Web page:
Tel: +65 6732 9882



Also known as Preconception screening, preconception screening is an opportunity to review any potential risk factors that may jeopardise future pregnancy and baby, as well as to optimise the woman’s health before pregnancy.

Potential risk factors that may negatively affect pregnancy include:

  • Existing illness that the woman already has.
    • For example, pre-existing conditions like diabetes, thyroid disorders, epilepsy, autoimmune disorders should be identified and well-controlled before pregnancy occurs. This would not only increase the chances of conception but also decrease the risks of miscarriage.

  • Existing medications that may harm the fetus
    • Certain medications that the woman is taking on a long term basis may cause abnormalities in the baby. A review of her current medications should identify such teratogenic medications. If so, safer alternatives should be used before the woman conceives.

  • Risks for the woman after she gets pregnant
    • For example, if a woman has thrombophilia (a condition which increases her risks of forming blood clots within the blood vessels spontaneously), then she should be advised to start blood-thinning medications soon after she conceives. This would reduce the risk of formation of blood clots which may potentially be fatal to both her and her fetus.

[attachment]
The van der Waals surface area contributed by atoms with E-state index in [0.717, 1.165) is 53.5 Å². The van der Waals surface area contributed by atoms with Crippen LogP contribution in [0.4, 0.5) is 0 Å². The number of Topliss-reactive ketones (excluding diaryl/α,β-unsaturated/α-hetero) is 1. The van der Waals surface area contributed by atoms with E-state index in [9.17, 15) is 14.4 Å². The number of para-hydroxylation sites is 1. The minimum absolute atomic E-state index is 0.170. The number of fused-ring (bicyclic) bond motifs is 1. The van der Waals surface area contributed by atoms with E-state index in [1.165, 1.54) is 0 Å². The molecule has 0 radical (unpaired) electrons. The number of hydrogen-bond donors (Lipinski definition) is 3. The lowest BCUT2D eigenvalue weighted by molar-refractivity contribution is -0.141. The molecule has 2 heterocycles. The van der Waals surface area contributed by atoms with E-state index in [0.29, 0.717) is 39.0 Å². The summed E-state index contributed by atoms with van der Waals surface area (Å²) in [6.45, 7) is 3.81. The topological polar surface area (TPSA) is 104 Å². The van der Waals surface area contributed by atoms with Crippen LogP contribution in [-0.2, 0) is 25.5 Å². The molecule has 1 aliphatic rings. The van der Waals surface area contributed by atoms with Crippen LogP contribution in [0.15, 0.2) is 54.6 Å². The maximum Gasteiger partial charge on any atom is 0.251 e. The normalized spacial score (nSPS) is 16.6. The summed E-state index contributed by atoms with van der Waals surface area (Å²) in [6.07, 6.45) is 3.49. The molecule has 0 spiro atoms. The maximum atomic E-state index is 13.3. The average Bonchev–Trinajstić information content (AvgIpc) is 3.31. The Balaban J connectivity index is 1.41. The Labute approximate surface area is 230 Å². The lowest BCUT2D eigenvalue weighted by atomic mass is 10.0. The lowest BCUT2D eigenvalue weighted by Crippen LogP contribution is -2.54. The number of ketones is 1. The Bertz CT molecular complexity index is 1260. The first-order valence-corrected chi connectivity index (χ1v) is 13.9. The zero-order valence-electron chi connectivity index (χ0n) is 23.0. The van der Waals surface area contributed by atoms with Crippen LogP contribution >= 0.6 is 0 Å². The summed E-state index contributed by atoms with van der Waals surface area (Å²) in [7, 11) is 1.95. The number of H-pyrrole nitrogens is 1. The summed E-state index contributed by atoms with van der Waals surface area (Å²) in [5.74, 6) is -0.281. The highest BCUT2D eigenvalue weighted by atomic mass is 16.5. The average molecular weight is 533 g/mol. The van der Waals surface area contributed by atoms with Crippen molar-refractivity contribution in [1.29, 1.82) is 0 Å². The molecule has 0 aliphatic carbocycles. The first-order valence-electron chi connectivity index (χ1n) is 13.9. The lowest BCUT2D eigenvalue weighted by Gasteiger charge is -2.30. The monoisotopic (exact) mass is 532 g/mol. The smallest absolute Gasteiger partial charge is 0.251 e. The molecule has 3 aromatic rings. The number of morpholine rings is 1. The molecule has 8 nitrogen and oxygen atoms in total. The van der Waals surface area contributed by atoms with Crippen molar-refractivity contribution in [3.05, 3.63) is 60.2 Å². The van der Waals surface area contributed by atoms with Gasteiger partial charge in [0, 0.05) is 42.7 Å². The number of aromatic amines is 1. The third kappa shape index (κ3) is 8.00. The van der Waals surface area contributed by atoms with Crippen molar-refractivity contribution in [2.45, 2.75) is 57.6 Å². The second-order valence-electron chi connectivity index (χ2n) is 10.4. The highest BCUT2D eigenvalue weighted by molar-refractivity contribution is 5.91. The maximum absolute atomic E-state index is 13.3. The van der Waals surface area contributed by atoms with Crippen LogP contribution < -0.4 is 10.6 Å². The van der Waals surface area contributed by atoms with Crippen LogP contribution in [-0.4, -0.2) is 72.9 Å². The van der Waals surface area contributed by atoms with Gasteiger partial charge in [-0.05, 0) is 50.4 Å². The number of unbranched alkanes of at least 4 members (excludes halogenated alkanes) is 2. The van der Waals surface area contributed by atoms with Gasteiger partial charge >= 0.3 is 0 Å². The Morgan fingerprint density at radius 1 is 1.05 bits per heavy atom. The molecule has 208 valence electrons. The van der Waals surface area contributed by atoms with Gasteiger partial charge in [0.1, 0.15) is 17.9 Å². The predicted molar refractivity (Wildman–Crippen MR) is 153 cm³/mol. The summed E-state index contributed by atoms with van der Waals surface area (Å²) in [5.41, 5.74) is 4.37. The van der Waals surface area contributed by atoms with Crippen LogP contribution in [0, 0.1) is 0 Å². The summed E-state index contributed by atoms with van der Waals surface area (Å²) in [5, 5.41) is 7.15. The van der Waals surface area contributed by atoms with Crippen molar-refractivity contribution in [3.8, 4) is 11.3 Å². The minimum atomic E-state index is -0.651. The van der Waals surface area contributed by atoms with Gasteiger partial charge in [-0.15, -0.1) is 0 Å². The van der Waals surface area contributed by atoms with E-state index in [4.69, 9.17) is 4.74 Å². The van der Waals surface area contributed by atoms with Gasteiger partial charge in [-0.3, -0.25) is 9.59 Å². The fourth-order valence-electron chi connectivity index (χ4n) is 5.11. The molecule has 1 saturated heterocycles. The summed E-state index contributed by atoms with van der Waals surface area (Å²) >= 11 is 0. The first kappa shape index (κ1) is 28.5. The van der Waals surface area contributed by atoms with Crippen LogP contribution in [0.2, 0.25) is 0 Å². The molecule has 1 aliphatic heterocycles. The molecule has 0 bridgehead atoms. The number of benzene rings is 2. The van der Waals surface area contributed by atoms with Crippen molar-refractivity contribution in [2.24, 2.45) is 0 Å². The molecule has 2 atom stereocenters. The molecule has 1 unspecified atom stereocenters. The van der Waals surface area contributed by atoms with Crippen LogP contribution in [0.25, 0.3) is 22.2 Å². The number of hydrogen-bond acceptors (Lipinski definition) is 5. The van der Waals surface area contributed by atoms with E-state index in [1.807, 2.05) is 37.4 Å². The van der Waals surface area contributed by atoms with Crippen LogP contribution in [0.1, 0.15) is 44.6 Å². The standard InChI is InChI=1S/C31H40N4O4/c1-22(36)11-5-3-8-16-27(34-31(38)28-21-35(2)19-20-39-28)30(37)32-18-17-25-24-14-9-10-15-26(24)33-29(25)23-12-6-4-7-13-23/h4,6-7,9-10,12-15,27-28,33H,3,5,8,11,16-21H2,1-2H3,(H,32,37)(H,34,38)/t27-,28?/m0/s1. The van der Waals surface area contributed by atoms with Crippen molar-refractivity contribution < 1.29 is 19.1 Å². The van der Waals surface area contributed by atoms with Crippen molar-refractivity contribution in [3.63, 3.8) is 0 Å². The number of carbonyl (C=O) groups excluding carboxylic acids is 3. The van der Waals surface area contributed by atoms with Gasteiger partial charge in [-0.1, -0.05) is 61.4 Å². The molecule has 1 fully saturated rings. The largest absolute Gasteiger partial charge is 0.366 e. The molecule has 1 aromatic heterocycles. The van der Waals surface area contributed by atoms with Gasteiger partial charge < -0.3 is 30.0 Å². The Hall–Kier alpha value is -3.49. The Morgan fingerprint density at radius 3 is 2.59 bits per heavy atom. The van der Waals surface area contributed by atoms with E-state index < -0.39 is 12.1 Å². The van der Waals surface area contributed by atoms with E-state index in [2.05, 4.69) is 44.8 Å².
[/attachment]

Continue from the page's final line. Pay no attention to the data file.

• Risks for fetus after she gets pregnant
    • For example, if a woman has had previous late miscarriages or if she has had operations to her cervix, she may have a condition known as ‘incompetent cervix’. In such case, the cervix may dilate and open up before the baby is matured and ready to be delivered, resulting in either late miscarriages or very premature delivery. If a woman has been identified to have risk factors for incompetent cervix, then she should have regular scans throughout pregnancy to monitor the length of the cervix. If there are any evidence of incompetent cervix, treatment with a cervical cerclage (stitch) should be done in a timely manner.

As part of preconception screening, tests can be done to check if the woman is in optimal health for pregnancy. If she has anaemia (or low blood counts), for example, then investigations should be done to establish the cause and appropriate therapy should be instituted. In addition, tests can be done to check if her vaccines against infections against diseases that are detrimental to fetus are up to date. For example, all women should be immunised again rubella, hepatitis B and chicken pox before pregnancy wherever possible.

Last but not least, advice on optimal nutrition and lifestyle changes before conception would be discussed as part of preconception screening.

It should be evident that the above tests, modifications to medications and vaccinations, if necessary, would need time. Hence, for all women who are planning to conceive soon, do plan ahead and come for preconception screening at least three months ahead.